“And why? Because of family issues, because of stress and strain,” he tells Inskeep.
In the wide-ranging interview with NPR, Hagel also speaks about the chaotic situation in Yemen, the challenges of identifying and training a moderate Syrian opposition, as well as the difficulty faced by President Obama in closing the Guantanamo Bay detention center and the administration’s sometimes-controversial, hands-on involvement in national security matters.
Hagel, a former two-term Republican senator from Nebraska who is the first enlisted combat veteran to lead the Defense Department, says “it’s going to be very difficult” to close Guantanamo by the end of the president’s term, “especially if the Congress further restricts where these last 122 detainees will go, how they will be dealt with.”
On the subject of Yemen, Hagel says the White House is “working our way through what the facts are” after President Abed Rabbo Mansour Hadi and his Cabinet resigned amid a near-coup by sectarian Houthi rebels.
“I think until we get a better understanding of how the Yemenis want to go forward in governing, then that will determine the future relationships,” he says.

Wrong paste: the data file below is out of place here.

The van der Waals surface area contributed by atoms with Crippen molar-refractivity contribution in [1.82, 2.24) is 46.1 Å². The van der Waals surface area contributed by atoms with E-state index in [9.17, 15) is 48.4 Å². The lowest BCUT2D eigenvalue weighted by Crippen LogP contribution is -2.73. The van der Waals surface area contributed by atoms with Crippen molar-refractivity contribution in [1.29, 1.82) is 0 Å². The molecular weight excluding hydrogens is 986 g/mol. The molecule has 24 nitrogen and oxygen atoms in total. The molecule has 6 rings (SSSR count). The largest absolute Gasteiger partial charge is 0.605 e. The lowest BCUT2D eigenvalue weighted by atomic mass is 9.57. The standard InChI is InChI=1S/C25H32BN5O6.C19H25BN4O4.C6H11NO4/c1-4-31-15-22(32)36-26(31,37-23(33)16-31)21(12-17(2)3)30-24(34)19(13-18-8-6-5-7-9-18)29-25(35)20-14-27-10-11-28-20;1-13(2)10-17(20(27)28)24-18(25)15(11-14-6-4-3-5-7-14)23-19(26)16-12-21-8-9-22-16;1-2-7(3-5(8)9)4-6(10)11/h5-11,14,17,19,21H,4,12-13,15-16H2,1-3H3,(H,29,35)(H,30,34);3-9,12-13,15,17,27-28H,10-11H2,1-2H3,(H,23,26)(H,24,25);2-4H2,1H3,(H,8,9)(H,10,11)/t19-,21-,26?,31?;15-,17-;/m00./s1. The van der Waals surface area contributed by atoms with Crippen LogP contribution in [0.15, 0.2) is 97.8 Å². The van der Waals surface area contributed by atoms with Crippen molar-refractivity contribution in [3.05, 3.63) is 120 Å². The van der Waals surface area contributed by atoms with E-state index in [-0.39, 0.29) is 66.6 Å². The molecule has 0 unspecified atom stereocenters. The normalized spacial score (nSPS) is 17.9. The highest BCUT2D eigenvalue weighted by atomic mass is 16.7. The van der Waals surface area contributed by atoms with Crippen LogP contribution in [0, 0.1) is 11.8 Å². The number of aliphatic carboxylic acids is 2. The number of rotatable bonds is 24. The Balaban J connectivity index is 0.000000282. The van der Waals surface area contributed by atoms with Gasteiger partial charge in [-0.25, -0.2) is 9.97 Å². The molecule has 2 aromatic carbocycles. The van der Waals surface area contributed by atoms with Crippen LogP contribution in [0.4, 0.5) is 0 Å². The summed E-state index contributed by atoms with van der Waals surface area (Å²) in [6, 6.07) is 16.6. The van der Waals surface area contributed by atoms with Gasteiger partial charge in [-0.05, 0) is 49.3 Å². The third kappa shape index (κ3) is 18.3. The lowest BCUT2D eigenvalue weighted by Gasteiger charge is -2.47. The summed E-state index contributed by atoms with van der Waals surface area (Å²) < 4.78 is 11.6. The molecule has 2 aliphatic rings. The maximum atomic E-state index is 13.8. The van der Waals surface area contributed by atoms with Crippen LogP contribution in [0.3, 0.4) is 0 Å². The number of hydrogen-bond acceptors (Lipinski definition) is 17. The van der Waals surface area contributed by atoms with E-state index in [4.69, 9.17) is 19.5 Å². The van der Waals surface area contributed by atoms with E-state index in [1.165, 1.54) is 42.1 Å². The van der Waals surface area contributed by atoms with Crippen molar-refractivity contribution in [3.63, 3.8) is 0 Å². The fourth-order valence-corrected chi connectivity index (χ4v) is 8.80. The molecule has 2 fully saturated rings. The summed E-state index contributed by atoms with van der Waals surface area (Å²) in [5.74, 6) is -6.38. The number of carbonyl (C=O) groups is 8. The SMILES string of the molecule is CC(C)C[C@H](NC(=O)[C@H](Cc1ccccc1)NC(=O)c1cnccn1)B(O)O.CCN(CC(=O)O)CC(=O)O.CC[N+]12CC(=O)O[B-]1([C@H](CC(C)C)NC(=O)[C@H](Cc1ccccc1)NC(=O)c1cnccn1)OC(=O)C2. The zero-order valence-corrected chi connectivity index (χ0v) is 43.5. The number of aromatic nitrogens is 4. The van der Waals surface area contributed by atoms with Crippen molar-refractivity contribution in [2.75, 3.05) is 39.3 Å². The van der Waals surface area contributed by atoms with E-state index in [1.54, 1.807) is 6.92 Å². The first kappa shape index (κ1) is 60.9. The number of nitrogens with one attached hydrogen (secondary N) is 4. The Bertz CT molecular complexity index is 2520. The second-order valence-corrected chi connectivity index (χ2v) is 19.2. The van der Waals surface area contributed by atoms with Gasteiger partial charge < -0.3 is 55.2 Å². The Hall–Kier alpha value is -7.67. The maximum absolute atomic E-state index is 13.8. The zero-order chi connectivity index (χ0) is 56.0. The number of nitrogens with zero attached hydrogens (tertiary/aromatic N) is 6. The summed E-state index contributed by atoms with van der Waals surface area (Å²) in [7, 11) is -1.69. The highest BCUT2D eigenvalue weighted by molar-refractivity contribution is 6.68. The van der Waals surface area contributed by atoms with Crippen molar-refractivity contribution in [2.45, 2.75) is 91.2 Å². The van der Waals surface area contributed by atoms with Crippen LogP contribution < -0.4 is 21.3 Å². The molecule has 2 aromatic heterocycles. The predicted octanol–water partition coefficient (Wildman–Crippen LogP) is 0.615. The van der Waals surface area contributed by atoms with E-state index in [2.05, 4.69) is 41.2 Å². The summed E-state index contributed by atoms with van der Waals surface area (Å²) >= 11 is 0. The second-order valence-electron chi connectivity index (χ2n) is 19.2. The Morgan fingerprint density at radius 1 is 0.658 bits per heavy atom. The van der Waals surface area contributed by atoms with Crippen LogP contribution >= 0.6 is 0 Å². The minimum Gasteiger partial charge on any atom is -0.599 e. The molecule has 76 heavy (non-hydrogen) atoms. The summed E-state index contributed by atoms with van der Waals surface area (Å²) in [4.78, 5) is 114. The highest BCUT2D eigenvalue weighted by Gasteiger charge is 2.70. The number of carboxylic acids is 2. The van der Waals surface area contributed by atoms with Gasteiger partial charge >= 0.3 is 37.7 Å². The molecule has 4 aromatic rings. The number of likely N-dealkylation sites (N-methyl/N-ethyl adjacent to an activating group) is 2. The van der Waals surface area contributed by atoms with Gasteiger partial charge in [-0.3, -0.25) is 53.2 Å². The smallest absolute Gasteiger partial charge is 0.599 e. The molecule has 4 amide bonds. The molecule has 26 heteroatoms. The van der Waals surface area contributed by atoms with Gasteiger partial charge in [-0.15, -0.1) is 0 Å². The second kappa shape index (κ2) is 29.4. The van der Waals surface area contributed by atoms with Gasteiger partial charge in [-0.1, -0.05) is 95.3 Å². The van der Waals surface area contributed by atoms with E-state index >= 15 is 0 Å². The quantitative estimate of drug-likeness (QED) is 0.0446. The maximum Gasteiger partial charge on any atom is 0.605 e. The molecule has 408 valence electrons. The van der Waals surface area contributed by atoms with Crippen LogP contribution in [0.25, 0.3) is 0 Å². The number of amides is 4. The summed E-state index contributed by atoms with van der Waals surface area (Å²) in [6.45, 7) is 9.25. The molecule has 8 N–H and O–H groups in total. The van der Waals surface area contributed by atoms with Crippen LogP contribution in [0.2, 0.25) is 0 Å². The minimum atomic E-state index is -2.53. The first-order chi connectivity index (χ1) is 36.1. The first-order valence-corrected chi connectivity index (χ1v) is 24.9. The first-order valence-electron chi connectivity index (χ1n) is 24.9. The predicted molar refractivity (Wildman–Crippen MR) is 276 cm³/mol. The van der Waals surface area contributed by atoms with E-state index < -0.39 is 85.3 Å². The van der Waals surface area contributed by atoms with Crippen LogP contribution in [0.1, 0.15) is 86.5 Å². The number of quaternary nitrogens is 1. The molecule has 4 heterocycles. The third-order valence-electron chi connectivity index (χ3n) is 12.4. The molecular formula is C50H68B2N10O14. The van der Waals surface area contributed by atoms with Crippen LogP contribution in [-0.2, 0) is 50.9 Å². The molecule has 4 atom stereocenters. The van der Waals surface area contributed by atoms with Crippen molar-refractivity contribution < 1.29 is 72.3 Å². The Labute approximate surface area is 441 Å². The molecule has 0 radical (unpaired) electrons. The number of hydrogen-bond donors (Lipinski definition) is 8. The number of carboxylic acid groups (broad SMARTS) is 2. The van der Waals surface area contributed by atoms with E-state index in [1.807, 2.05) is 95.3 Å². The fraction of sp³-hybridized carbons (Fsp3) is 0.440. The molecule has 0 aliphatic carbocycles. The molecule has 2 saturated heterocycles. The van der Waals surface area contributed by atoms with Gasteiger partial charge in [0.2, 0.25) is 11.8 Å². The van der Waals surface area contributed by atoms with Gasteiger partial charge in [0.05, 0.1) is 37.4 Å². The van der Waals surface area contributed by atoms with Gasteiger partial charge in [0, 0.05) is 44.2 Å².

“But we want to continue to have that relationship, which has been important, with the government,” he says of the country that has simultaneously given rise to some of the world’s most hardened jihadis and worked closely with the U.S. to eliminate the threat.
Concerning Syria, Hagel says there’s no question about the need to train moderate forces to “take back their communities and their towns and their cities” from insurgents of the self-declared Islamic State.
However, he says, “[this] issue in Syria is not going to be solved militarily.
“This is going to require … a political change, a shift” in Syria he says. “There is a military dynamic to it, but the military dynamic cannot lead and will not lead.”
Hagel’s deputy, longtime Pentagon official Ashton Carter, has been nominated by Obama to take over the key Cabinet post. He has yet to be approved by the Senate.